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Ashton Fletcher Branch Harris v. Riddle

United States District Court, W.D. North Carolina, Asheville Division

January 8, 2020

CLEVELAND F. RIDDLE, et al., Defendants.


          Frank D. Whitney, Chief United States District Judge.

         THIS MATTER comes before the Court on Motion for Summary Judgment by Defendants Riddle, Grindstaff, Harris, and Slater [Doc. 33] and on Plaintiff's Motion for Copies [Doc. 42].

         I. BACKGROUND

         A. Procedural Background

         Pro se Plaintiff Ashton Fletcher Branch Harris (“Plaintiff”), a North Carolina inmate currently incarcerated at Alexander Correctional Institution in Taylorsville, North Carolina, filed this action on June 26, 2018, pursuant to 42 U.S.C. § 1983. Plaintiff named the following individuals as Defendants in this matter: (1) Cleveland F. Riddle, identified as a Lieutenant at Mountain View Correctional Institution (“Mountain View”); (2) Tommy Harris, identified as a correctional officer at Mountain View; (3) FNU Grindstaff, identified as a Captain at Mountain View; and (4) FNU Slater, identified as a psychologist at Mountain View. [Doc. 1 at 2-3]. Plaintiff alleges that, on April 19, 2018, Defendants used excessive force against Plaintiff, failed to intervene in the use of excessive, force, and subjected Plaintiff to cruel and unusual punishment through his conditions of confinement, all in violation of Plaintiff's Eighth Amendment rights while he was incarcerated at Mountain View. [Doc. 1]. Plaintiff seeks compensatory and punitive damages. [Doc. 1 at 8]. The Plaintiff's complaint survived initial review under 28 U.S.C. § 1915(e)(2). [Doc. 10].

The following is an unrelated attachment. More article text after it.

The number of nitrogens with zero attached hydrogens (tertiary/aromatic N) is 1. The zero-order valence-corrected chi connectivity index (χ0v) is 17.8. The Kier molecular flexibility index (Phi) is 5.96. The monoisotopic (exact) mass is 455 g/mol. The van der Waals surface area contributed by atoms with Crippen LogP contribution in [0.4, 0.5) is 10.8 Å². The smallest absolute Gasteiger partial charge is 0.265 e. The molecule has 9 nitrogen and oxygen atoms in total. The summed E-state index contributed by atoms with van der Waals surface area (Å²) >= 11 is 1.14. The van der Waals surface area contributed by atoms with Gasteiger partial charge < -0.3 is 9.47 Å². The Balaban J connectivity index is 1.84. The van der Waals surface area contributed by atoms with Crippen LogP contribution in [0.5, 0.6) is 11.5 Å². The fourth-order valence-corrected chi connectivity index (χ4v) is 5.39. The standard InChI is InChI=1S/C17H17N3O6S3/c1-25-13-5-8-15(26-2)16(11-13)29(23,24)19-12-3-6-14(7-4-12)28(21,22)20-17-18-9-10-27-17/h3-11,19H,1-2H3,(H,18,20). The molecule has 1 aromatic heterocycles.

On July 9, 2019, Defendants filed the pending summary judgment motion. [Doc. 33]. This Court entered an Order pursuant to Roseboro v. Garrison, 528 F.2d 309 (4th Cir. 1975), granting Petitioner fourteen days to respond to the summary judgment motion. [See Docs. 36, 40]. Plaintiff timely filed his response to Defendants' motion. [See Doc. 41]. On November 14, 2019, Plaintiff filed a letter with the Court [Doc. 42], which the Court construes as a motion for copies of all documents filed in the docket in this matter and a request for a status update in this case.